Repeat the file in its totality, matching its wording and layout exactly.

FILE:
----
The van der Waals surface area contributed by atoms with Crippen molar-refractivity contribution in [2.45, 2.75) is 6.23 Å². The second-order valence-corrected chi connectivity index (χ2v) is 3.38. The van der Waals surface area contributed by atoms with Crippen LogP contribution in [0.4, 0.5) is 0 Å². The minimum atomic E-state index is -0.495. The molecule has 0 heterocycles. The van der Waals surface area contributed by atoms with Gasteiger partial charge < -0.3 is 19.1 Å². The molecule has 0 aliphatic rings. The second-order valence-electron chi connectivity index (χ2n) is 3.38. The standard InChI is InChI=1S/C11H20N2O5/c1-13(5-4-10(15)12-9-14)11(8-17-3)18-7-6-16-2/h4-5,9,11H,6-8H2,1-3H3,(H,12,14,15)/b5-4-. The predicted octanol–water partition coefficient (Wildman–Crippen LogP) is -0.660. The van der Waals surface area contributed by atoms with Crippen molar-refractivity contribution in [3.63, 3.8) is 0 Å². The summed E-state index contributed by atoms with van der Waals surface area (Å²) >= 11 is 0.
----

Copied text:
The van der Waals surface area contributed by atoms with Crippen molar-refractivity contribution in [2.45, 2.75) is 6.23 Å². The second-order valence-corrected chi connectivity index (χ2v) is 3.38. The van der Waals surface area contributed by atoms with Crippen LogP contribution in [0.4, 0.5) is 0 Å². The minimum atomic E-state index is -0.495. The molecule has 0 heterocycles. The van der Waals surface area contributed by atoms with Gasteiger partial charge < -0.3 is 19.1 Å². The molecule has 0 aliphatic rings. The second-order valence-electron chi connectivity index (χ2n) is 3.38. The standard InChI is InChI=1S/C11H20N2O5/c1-13(5-4-10(15)12-9-14)11(8-17-3)18-7-6-16-2/h4-5,9,11H,6-8H2,1-3H3,(H,12,14,15)/b5-4-. The predicted octanol–water partition coefficient (Wildman–Crippen LogP) is -0.660. The van der Waals surface area contributed by atoms with Crippen molar-refractivity contribution in [3.63, 3.8) is 0 Å². The summed E-state index contributed by atoms with van der Waals surface area (Å²) >= 11 is 0.